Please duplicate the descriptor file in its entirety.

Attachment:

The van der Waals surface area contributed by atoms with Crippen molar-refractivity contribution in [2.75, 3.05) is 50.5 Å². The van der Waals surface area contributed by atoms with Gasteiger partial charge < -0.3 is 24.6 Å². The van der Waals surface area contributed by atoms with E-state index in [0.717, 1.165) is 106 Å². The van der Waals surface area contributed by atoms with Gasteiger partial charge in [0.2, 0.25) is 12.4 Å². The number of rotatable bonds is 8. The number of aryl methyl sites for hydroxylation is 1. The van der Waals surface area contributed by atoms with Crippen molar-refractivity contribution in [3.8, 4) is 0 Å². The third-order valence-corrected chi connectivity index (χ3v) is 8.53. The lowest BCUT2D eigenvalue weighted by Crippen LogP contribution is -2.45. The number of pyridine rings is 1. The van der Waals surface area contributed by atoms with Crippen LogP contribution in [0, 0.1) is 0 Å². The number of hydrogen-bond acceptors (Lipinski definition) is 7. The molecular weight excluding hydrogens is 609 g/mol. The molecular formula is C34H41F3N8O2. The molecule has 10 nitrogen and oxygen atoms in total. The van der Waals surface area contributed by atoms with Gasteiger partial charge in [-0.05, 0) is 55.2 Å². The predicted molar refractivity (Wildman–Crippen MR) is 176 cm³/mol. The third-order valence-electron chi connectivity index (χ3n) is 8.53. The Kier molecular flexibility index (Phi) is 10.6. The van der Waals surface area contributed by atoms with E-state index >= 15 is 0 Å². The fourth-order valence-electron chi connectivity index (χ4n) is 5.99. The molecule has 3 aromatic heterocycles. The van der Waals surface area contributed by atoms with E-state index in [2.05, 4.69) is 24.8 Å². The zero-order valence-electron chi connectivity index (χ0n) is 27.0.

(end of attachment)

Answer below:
The van der Waals surface area contributed by atoms with Crippen molar-refractivity contribution in [2.75, 3.05) is 50.5 Å². The van der Waals surface area contributed by atoms with Gasteiger partial charge < -0.3 is 24.6 Å². The van der Waals surface area contributed by atoms with E-state index in [0.717, 1.165) is 106 Å². The van der Waals surface area contributed by atoms with Gasteiger partial charge in [0.2, 0.25) is 12.4 Å². The number of rotatable bonds is 8. The number of aryl methyl sites for hydroxylation is 1. The van der Waals surface area contributed by atoms with Crippen molar-refractivity contribution in [3.8, 4) is 0 Å². The third-order valence-corrected chi connectivity index (χ3v) is 8.53. The lowest BCUT2D eigenvalue weighted by Crippen LogP contribution is -2.45. The number of pyridine rings is 1. The van der Waals surface area contributed by atoms with Crippen LogP contribution in [0, 0.1) is 0 Å². The number of hydrogen-bond acceptors (Lipinski definition) is 7. The molecular weight excluding hydrogens is 609 g/mol. The molecular formula is C34H41F3N8O2. The molecule has 10 nitrogen and oxygen atoms in total. The van der Waals surface area contributed by atoms with Gasteiger partial charge in [-0.05, 0) is 55.2 Å². The predicted molar refractivity (Wildman–Crippen MR) is 176 cm³/mol. The third-order valence-electron chi connectivity index (χ3n) is 8.53. The Kier molecular flexibility index (Phi) is 10.6. The van der Waals surface area contributed by atoms with E-state index >= 15 is 0 Å². The fourth-order valence-electron chi connectivity index (χ4n) is 5.99. The molecule has 3 aromatic heterocycles. The van der Waals surface area contributed by atoms with E-state index in [2.05, 4.69) is 24.8 Å². The zero-order valence-electron chi connectivity index (χ0n) is 27.0.